Get over your fear of improvisation
I believe strongly in the value of improvisation, and I think most pole instructors and advanced polers do. In fact, the only polers who don't value improvisation are beginners. Oh my god, the giggling fits. The standing stiffly in the room, looking around, wondering why the song isn't over yet. Even if it's a guided or partial improvisation, beginners just freeze up.

I totally get it. I would feel EXACTLY the same way in your shoes. And we don't even let you drink in class to lower your inhibitions! So mean! Hopefully you have a teacher who can give you enough guidance that you don't feel like a complete moron, but at the end of the day, you are the one who is going to have to get over it. That might be very hard for some people, and some reading this before their first class might consider it a deal breaker. Tell you what: come up with a back-up plan. If the teacher tells you to improvise and you can't think of anything to do, have an easy, repetitive move you can revert to. Maybe it's walking around the pole, maybe it's swiveling your hips. Then as ideas and inspiration come up, you can throw them in. There, problem solved. OK?

Stop thinking we don't want to work with you because you aren't advanced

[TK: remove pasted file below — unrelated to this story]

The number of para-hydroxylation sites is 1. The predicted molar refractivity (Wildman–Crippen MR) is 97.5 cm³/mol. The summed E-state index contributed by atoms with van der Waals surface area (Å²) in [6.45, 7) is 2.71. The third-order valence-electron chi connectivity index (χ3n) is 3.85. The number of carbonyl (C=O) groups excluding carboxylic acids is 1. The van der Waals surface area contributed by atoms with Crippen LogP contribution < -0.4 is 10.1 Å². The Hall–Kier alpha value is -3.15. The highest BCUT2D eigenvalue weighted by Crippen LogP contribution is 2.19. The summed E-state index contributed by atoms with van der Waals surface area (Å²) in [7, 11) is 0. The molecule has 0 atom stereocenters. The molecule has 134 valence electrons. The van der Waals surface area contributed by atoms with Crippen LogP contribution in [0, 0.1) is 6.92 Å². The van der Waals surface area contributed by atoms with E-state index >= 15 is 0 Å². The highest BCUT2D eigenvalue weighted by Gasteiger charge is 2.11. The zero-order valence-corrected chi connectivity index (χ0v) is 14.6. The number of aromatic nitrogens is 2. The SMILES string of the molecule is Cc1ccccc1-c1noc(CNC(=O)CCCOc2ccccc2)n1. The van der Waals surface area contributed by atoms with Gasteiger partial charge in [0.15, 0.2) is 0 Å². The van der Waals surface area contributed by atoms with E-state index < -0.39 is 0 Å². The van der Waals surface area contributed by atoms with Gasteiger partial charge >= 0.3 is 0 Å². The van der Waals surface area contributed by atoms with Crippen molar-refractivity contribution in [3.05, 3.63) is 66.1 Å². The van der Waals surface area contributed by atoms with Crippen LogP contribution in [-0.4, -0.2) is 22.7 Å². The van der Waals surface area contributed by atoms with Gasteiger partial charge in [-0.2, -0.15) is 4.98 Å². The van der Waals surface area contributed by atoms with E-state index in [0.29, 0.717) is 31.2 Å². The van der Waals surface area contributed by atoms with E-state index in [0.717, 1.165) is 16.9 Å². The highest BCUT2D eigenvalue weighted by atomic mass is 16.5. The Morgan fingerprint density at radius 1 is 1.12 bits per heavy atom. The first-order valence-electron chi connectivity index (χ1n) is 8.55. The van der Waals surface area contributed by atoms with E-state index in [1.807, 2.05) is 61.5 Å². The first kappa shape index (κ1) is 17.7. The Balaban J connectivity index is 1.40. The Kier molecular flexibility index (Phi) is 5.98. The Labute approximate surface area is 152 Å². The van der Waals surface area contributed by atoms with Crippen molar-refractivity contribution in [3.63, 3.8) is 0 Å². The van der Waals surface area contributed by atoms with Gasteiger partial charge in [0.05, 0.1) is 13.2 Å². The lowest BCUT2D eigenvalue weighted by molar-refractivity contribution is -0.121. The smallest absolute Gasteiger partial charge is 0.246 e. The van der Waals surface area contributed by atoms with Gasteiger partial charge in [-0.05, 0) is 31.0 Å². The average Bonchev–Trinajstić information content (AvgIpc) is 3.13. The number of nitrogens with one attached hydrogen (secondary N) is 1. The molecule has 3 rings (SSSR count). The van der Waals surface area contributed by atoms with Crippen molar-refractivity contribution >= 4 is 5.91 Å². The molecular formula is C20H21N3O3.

I hear this comment all the time. "Sorry, I'm not going to be any fun, I'm really basic."

Beginning polers, hear us out: WE LOVE YOU.

Where do I even begin? First of all, we get to awaken you to the love of pole and aerial arts. We get to see that passion bloom in you. We don't have to undo any bad habits, because you haven't picked them up yet. Plus, you're learning moves that we could sleepwalk through. I have to prepare much less for a beginner than for an advanced student, because the moves are all new to you, and I've taught them 100 times and have it down to a science. I enjoy teaching advanced students because I get to do unusual stuff with them, but they are so high maintenance! Half the time I go to teach them something, they're like "Oh I know that already," and I often need to teach them moves that I haven't done in 3 months because I haven't had anyone advanced enough to do them in that amount of time, so I have to practice it a lot myself to make sure it gets back up to seamless. And I really enjoy the process, but then when I get to teach you guys, it's like "Ahhh, a break!" Plus, there are more of you. The vast majority of teachers couldn't stay in business if they only liked teaching advanced students. Y'all are our bread and butter. That might not sound like a noble reason, but it doesn't hurt, either.

I hope this helps a few people who are just beginning their pole journey. And I'd also like to hear from other instructors about what they wish they could say to every first-time poler out there!